11. The bag says Type 41 Mountain Gun, so I assume the plugs are for 75mm artillery shells. https://en.m.wikipedia.org/wiki/Type_41_75_mm_mountain_gun
  12. They are indeed protective plugs for various sized rounds. They were removed when fuses were inserted. I'm sure someone will be along to tell you what size round these might have been used for. I have a few for a Type 89 knee mortar round that are much smaller in size.
  13. Last week
  14. I have a small cotton bag with Japanese characters and a pair of crossed cannons stamped on it. Inside were seven small bakelite threaded plugs. Picked up at an estate sale many years ago. I was told by the Seller these were a Vet pick up from Attu Island during WW2. Another buyer at the sale stated he thought they were protective plugs for Japanese antiaircraft rounds. They were removed and the fuses screwed in. Can anyone confirm that? They measure about 20mm at the widest point and about 33mm long. Thanks in advance for your help.
  15. Rich, well you got me drooling 😉 Not only an interesting on the level of HJ visiting Japan,but also those white uniforms are RARE!
  16. I would say the answer is in the type of textile....was this style of flag made ( I am assuming 1934 or later) in such a cloth as yours is?
  17. As I have said before at this site everyday is a school day.
  18. I would like to first state very cool,looks like you have put a lot of thought into the display! Now a word of caution,some of the cloth appears to be in contact with the pvc pipe.Be advised over a bit of time the chemicals in pvc will do some damage to a textile.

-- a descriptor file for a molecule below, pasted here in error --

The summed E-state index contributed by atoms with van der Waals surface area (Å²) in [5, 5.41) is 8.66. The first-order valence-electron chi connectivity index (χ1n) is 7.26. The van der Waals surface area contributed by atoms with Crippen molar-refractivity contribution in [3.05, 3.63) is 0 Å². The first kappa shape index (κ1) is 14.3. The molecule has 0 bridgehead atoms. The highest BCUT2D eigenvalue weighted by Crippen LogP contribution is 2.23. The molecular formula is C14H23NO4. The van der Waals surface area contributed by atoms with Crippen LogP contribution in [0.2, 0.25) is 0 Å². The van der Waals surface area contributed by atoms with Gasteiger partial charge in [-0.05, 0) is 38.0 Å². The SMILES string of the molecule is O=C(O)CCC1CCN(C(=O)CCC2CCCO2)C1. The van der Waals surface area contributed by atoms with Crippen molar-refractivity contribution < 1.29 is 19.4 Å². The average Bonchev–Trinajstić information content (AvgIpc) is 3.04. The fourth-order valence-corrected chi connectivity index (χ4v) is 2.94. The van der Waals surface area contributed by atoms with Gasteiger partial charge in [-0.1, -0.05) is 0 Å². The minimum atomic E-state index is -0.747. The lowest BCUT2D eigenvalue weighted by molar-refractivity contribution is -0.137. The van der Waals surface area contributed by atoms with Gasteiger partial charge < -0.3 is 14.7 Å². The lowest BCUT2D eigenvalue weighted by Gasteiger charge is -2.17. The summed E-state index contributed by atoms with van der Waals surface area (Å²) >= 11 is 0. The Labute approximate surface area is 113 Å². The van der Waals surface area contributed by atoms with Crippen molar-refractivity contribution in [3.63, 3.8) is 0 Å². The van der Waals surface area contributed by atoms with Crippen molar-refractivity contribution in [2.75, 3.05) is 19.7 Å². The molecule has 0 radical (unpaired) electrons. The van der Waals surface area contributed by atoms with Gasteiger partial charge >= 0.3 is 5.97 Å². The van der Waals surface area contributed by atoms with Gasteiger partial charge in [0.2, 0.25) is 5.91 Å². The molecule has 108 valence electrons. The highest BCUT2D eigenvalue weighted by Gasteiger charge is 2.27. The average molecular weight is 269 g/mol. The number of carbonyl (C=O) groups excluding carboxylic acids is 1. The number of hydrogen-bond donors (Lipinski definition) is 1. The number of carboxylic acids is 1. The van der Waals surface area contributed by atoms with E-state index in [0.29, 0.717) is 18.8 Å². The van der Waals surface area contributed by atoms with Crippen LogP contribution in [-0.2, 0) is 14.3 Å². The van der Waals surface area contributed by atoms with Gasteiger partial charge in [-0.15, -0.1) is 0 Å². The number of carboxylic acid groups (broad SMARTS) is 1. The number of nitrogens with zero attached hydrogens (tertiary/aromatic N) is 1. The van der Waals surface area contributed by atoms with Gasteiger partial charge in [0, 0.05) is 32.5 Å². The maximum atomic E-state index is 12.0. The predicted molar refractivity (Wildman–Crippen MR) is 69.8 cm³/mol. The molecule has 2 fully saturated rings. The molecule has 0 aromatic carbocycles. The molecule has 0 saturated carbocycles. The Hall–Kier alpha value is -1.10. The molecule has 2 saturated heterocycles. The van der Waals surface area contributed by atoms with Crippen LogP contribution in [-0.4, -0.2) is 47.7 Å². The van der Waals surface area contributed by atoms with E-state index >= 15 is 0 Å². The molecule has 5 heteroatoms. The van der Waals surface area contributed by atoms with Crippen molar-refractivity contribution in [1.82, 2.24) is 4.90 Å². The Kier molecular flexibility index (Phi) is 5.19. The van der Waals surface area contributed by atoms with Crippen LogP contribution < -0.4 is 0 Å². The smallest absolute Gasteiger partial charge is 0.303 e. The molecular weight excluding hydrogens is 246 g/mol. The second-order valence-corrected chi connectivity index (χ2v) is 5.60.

19. Yes, this is an odd green color that was worn by most policemen during this time period. The rural police of the Landgendarmerie wore dark green (dunkelgrunem Tuch) uniforms with gold buttons, blue (kornblumenblau) collar tabs, and red (rotem Vorstoffen) piping. They also wore a gray-green Summer jacket after 1914. Leather was brown and continued so until the end of WWII. At any rate the Gendarmerie became the Landjaegerei in June of 1920 and the green color cloth was then described as dark green (dunkelgrunem Tuch) in the 11 October 1926 new orders. Metal bits (i.e. buttons, buckles, Tschako trim, etc.) were to be gold color. This "Police green" (polizeigrune) color was worn by many uniformed law enforcement officers until the language changed again after 17 August 1933 with the introduction of new uniforms in "helgrunem Tuch" for the Landespolizei-Gruppe Wecke z.b.V. (LPG Hermann Goring). The new uniform cap Police Eagle (Mutzenadler) seen above on this cap was ordered by the Prussian Police in 1934/36. All headgear was ordered to have the National b/r/w/ cockade and NS Police eagle after 4 April 1936. So a slow evolution to the green color that we think of today.
  20. Thanks very much for this hint, Gil. I haven´t thought of the Phillipine origin yet. I found this pocket hanger several years ago at a local flea market in a box among tons of colored and subdued worn 8th InfDiv SSI, "US ARMY" and name tags.
  21. Well Done Manny. That's really great work.
  22. It was from a museum in Connecticut but were they souvenirs For GIs or really for German/Italian axis?
  23. 2 photos from a Japanese W.W.2 sailor's photo album. Rich A. in Pa.
  1. Load more activity
  • Create New...